That doesn’t mean that Paul’s against discipline. Discipline is part of bringing children up in the training and instruction of the Lord. Which is the most important job you as a parent have. The heart of Christian parenting is simply this: to bring your child’s heart to that of their Lord and Saviour. The word for “bring them up” literally means “nurture them”. Christian nurture is about teaching your children to be followers of Jesus. That is your role as parents. That’s your God-given responsibility.
And I’m sure you love to teach your kids. Teach them how to walk. How to play football. How to ride a bike. Whatever. And those are good things. Important things. But teaching them about God is even more important. If your a parent, God has assigned you to be a teacher. A trainer. An example. Your job as mum or dad is to show your kids what it looks like to follow Jesus.
What do they see at home. What does being a Christian look like at your house. Have you told your kids about what Jesus means for you. Are you teaching them about what God has done for them? Are you training them to be keen followers of the Lord. Have they got a routine of prayer and Bible-reading.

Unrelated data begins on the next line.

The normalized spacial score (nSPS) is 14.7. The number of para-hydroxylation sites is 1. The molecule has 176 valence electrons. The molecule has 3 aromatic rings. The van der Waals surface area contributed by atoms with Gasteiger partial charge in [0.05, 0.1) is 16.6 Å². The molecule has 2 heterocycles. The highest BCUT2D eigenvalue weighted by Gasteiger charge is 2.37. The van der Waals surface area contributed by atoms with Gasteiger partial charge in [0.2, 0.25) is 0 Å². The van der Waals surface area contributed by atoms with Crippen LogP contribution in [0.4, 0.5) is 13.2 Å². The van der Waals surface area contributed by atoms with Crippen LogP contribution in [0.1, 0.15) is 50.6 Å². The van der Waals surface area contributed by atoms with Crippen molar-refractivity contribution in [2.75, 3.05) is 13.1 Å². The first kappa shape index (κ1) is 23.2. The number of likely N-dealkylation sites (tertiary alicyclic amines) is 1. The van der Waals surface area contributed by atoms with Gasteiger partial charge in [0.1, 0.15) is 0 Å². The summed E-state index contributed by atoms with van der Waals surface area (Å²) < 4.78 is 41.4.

I don’t want to put you on a guilt trip. But if you’re a Christian, you have a God-given responsibility to your child. You need to teach them. And the church can help. Sunday school can help. But I think what Paul says is that you are the first line. Ultimately it’s up to you. Sending your kids to Sunday school and doing nothing else just won’t cut it. Because following Jesus is more than just a Sunday morning thing.
Let me finish here. You can be the best parent ever, and teach your children about Jesus. But you can’t force them to accept him into their lives. What you can do is encourage them to see God. You can introduce them to God. And sometimes they won’t choose Jesus. Adam and Eve were good parents. They taught their kids about God. They instructed them about the importance of honouring God. Taught them to offer sacrifices. But their first-born child – Cain – ended up a murderer who rebelled against God.
I know that there are people here whose kids – grown up – have rejected Christianity. And that’s tragic. But how much more tragic if they rejected Christianity because you never taught them. Or because they saw that your faith was a Sunday morning thing. What we’re like at home shows where our faith is really at. And your kids see that.